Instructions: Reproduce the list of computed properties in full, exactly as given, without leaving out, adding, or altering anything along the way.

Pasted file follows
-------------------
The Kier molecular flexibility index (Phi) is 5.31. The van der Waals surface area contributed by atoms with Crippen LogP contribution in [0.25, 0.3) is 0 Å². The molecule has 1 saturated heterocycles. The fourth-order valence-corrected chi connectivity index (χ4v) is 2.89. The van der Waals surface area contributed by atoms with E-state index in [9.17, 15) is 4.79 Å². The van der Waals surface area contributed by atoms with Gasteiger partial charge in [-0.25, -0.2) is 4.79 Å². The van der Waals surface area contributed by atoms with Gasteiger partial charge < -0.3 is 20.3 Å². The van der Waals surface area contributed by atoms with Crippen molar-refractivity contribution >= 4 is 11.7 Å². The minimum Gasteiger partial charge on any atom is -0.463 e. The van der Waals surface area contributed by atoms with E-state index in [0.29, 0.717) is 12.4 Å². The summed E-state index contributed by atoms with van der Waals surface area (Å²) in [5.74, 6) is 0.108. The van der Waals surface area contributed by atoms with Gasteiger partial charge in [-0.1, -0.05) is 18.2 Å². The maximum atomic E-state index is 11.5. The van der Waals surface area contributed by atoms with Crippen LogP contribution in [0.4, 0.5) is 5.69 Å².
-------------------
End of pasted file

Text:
The Kier molecular flexibility index (Phi) is 5.31. The van der Waals surface area contributed by atoms with Crippen LogP contribution in [0.25, 0.3) is 0 Å². The molecule has 1 saturated heterocycles. The fourth-order valence-corrected chi connectivity index (χ4v) is 2.89. The van der Waals surface area contributed by atoms with E-state index in [9.17, 15) is 4.79 Å². The van der Waals surface area contributed by atoms with Gasteiger partial charge in [-0.25, -0.2) is 4.79 Å². The van der Waals surface area contributed by atoms with Gasteiger partial charge < -0.3 is 20.3 Å². The van der Waals surface area contributed by atoms with Crippen molar-refractivity contribution >= 4 is 11.7 Å². The minimum Gasteiger partial charge on any atom is -0.463 e. The van der Waals surface area contributed by atoms with E-state index in [0.29, 0.717) is 12.4 Å². The summed E-state index contributed by atoms with van der Waals surface area (Å²) in [5.74, 6) is 0.108. The van der Waals surface area contributed by atoms with Gasteiger partial charge in [-0.1, -0.05) is 18.2 Å². The maximum atomic E-state index is 11.5. The van der Waals surface area contributed by atoms with Crippen LogP contribution in [0.4, 0.5) is 5.69 Å².